Immunodeficiency-centromeric instability facial anomalies (ICF) syndrome
Related genes: ZBTB24, DNMT3B, CDCA7, HELLS
Inheritance pattern: Autosomal recessive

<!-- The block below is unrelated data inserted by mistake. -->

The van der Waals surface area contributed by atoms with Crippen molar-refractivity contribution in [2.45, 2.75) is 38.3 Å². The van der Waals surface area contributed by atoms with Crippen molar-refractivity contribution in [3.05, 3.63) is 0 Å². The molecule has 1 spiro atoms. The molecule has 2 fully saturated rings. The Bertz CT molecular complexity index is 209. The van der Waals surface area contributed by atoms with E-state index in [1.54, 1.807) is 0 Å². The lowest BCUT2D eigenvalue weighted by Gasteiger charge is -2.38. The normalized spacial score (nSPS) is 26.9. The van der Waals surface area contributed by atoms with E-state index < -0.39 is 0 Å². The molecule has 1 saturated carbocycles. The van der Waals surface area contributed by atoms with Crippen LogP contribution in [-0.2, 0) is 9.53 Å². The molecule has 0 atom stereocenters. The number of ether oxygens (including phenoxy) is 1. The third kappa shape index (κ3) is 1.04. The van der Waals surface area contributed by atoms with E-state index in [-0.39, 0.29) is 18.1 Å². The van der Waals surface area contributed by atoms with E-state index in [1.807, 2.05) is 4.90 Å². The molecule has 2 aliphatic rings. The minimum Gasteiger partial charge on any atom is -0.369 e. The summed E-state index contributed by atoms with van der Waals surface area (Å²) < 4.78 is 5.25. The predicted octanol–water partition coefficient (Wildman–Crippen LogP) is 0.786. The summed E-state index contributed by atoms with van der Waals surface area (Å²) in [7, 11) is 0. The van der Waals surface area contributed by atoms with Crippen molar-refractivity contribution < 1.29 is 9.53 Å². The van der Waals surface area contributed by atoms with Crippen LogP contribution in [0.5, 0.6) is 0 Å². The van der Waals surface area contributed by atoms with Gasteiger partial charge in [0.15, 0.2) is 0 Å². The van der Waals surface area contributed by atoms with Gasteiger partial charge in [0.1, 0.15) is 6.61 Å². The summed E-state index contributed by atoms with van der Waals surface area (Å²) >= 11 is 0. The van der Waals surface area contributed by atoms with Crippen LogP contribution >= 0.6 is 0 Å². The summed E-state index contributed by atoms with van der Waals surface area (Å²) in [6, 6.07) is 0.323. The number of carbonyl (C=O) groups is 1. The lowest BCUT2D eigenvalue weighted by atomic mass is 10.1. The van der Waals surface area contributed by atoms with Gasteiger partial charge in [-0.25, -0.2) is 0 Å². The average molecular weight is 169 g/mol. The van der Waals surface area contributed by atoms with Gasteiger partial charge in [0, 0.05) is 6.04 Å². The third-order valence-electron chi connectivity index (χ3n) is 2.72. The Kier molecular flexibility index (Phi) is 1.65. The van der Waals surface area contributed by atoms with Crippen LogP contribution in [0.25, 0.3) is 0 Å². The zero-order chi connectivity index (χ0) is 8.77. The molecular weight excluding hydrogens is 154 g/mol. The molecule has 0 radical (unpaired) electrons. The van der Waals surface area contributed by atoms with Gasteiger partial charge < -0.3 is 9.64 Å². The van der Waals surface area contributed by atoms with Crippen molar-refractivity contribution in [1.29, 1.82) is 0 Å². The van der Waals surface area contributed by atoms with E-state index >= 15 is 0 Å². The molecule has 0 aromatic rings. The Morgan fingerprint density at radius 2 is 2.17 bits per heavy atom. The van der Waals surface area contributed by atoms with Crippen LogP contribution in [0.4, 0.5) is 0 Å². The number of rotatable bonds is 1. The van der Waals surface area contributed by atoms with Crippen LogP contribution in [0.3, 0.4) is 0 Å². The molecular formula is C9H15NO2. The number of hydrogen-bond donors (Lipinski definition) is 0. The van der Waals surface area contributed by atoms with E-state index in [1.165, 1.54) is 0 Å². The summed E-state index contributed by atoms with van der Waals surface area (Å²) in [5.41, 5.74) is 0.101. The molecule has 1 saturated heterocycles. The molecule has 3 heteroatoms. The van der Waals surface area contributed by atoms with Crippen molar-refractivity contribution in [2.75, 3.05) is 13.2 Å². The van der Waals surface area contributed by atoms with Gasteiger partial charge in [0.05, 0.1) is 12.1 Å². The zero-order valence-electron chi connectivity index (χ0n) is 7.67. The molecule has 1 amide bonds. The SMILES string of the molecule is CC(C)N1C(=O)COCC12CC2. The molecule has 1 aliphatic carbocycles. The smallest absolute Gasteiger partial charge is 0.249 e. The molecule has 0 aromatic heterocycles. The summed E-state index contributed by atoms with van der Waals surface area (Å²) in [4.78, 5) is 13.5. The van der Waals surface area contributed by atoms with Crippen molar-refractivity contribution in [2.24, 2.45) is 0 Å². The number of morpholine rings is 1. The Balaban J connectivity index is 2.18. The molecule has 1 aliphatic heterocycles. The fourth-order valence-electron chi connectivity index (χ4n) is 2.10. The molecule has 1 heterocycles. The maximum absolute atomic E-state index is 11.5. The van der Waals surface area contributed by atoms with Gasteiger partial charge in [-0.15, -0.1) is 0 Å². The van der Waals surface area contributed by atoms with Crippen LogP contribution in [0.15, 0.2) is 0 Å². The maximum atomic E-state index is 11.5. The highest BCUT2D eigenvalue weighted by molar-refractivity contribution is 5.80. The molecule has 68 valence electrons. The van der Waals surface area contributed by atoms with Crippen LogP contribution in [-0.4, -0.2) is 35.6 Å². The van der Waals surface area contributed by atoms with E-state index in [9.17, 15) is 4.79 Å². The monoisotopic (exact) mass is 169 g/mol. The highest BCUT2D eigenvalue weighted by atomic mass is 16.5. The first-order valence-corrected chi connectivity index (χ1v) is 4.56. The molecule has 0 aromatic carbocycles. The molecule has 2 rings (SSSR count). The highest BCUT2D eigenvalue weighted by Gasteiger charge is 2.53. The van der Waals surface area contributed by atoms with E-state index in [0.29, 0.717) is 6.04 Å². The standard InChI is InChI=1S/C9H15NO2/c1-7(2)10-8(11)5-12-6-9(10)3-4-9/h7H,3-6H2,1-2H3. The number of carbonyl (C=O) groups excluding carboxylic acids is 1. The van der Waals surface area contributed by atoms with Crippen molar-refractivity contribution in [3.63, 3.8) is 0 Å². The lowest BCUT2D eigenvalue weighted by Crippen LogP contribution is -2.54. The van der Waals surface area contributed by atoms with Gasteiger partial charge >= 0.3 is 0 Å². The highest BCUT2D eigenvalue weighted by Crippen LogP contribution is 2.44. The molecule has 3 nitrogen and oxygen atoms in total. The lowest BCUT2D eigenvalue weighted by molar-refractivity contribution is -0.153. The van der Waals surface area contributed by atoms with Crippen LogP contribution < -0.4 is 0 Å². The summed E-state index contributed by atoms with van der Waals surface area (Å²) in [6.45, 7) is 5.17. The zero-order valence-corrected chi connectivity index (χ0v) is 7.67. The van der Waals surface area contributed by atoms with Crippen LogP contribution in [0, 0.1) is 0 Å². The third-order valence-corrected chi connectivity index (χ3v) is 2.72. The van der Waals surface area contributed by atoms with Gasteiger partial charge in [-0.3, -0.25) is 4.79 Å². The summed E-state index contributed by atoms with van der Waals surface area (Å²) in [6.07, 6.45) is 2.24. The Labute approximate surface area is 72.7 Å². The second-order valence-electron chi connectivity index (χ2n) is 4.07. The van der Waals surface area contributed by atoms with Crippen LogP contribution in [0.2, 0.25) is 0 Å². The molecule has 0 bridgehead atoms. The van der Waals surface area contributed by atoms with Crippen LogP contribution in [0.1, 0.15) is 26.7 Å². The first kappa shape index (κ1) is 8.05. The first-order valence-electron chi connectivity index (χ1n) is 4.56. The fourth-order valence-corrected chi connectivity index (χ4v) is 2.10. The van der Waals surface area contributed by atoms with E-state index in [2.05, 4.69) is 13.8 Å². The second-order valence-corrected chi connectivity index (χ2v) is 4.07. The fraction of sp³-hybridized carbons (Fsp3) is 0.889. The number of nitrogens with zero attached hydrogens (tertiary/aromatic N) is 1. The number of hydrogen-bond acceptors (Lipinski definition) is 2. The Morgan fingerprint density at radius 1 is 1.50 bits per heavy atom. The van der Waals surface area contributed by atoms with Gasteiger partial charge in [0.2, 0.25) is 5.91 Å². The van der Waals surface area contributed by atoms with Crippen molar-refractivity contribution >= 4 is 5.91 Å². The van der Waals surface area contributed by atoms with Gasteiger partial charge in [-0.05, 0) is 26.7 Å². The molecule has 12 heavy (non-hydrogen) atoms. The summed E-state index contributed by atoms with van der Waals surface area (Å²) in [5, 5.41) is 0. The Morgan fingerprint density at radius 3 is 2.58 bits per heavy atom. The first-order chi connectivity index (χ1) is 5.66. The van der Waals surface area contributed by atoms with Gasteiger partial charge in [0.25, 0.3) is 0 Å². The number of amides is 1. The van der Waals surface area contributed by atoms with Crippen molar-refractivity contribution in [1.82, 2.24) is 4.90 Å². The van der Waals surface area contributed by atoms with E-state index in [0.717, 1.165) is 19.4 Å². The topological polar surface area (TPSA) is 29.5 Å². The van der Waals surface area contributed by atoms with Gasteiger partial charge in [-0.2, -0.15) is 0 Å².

Short for immunodeficiency-centromeric instability facial anomalies syndrome, ICF syndrome is an autosomal recessive disorder that may be due to variants in the ZBTB24, DNMT3B, CDCA7, or HELLS genes. Recurrent infections, mostly respiratory, are the usual presenting symptom, though it is also associated with mild facial dysmorphism, growth retardation, failure to thrive, and psychomotor retardation (the slowing down of thought and a reduction of physical movement). Although poor production of antibodies is most often described, some affected children also have severe cellular dysfunction, as evidenced by invasive fungal infection. T cell and B cell numbers and serum immunoglobulins are usually all low, and patients are susceptible to bacterial and opportunistic infections. Ig replacement therapy is the standard treatment. Hematopoietic stem cell transplantation (HSCT) has been curative for those with severe cellular dysfunction and may be considered in these cases.